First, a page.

Q&A: Aaron Aye’s rise through timeless R&B

By Kendall Polidori, Staff Reporter

Courtesy Noah Kentis
Minneapolis-based artist Aaron Aye has released two singles since his 2018 album “Orphan” and 2019 album “F.E.A.R.”

Rising hip-hop and R&B artist Aaron Aye writes and performs with one goal in mind: giving people timeless music.

The Minneapolis-based artist has released two singles since his 2018 album “Orphan” and 2019 album “F.E.A.R.” Aye sat down with The Chronicle Saturday after his performance at Chicago’s Lollapalooza festival to speak about his inspiration for creating music, his transition to Los Angeles and what his next steps are as a musician.

THE CHRONICLE: What sparked your interest in creating music?

AYE: When I was really young, my mom used to play a lot of really great music around the house … artists [like] Stevie Wonder, Smokey Robinson, Whitney Houston, Aretha Franklin, she played Prince, she played Michael [Jackson], everybody that was great. It really influenced me to want to make music because it was all I was hearing all the time. By middle school, I started to write my own songs. It set the foundation, and that is why I still try to make timeless music—because I heard timeless music at such a young age.

How would you describe “timeless music?”

It is music that does not get stuck in a time period, which is hard to do. When you are in that time period, there are themes and trends … but timeless music is the stuff you can hear whenever, at any age, and it is still going to be special. And oftentimes it is music that makes [people] feel good, that speaks about real things, and timeless music is the stuff [people] hear that connects with [them] in a specific point in [their] life, and a lot of memories are associated with it.

How do you attempt to make your own work “timeless?”

By not getting stuck in one sound. In order to make timeless music you have to be a person of variety, an artist that has a lot of different vibes to tap into. For me, trying to incorporate really dope instrumentation in my sound … is a big piece of it. Knowing how to make music that works today, but also coming up with melodies and lyrics that are going to apply to people forever.

The weird thing is, I do not know if I can say I try to do that, because I feel like when you try to do it, it does not work. It is just something that has to flow out of you. You do not write the song, you try to let the song write itself.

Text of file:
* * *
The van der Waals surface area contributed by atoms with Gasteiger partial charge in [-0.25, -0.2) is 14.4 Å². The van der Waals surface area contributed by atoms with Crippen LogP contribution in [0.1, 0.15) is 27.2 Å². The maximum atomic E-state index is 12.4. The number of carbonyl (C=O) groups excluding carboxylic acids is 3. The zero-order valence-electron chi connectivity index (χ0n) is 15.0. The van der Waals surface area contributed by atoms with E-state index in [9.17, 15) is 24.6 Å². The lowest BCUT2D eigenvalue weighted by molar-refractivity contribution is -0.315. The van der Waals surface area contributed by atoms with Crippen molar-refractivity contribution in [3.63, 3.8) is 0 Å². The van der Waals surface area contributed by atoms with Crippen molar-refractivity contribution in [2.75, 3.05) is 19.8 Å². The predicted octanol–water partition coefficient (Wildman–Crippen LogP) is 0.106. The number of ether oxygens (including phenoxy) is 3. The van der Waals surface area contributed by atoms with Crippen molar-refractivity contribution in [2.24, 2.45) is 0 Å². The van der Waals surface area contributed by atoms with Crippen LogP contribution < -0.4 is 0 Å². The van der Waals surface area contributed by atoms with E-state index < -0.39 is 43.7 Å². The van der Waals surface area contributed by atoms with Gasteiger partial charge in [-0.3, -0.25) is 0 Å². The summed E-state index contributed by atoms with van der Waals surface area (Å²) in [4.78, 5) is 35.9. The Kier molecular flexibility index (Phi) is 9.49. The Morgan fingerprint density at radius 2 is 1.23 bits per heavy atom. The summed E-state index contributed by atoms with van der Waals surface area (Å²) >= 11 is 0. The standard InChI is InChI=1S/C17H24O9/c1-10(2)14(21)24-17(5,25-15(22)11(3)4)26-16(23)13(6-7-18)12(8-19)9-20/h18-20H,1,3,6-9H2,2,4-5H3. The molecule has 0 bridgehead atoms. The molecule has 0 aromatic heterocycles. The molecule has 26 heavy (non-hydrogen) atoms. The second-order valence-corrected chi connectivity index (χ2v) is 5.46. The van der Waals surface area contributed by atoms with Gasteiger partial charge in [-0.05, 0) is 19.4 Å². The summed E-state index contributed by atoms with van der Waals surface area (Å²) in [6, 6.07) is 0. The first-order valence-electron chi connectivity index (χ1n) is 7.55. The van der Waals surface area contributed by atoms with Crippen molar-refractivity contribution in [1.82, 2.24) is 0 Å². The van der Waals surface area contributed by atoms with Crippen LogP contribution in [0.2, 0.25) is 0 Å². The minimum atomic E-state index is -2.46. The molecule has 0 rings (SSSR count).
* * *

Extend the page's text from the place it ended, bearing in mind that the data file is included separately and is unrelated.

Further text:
This is your first time at Lollapalooza; how has your experience been?

I love the whole festival vibe. People come out here and they are just free, they are not worried about anything [except] for the music that is happening right now. And everybody has really dope outfits on, too.

What are the inspirations behind the two most recent albums you have released?

Those are very dope projects I am proud of. “Orphan” was sort of based on my adolescence and growing up. It was me summarizing my experience of being a kid from Minneapolis who, I guess, had a lot of things to say and talent to share. Unfortunately, not having my mom anymore and not having my dad in my life really played a huge role in my story, so I just wanted to make a project based on that.

“F.E.A.R.” is an album where I am getting over my fears and I am getting over them sonically by writing out things I am feeling, and I am talking about things I would typically be afraid to talk about in a conversation. But, it is stuff we are all thinking and we just want to be able to vocalize, and I just found a way to do that.

You recently moved, how has the transition from Minneapolis to LA been?

Minneapolis was the greatest place for me to grow up, but I am realizing there are a lot of differences between LA and Minneapolis. Minneapolis has a lot of talent and a lot of dope creatives, but [it] does not always have the structure or the foundations other places have to make it really happen. That doesn’t mean you can’t make it coming from Minneapolis, but it has felt like there was sort of a curse or something on our city for a really long time because I feel like we have been overlooked in a lot of ways, aside from Prince.

People are not afraid to try things in LA. People dress how they want to dress, do what they want to do, whether or not it is for the right reasons, at least they are feeling creative.

After completing your first music festival, what do you hope to accomplish next?

I definitely want to do a lot more festivals and bigger stages. I want to go on tour, I want to definitely get some more live experience. It is so special to take the music from being in a room and creating it, to being able to perform it for all these people and have them really feel it. I just want to keep doing that and give people moments that they remember, because that is what music was for me.

Right now I am working on a new album, which I don’t want to say that title yet. It is definitely the next chapter … I am pushing the music to be more melodic. I love melodies and so this next album is going to stretch the singing aspect of it a lot more. I want to continue to make really solid bodies of work; that is what I am all about.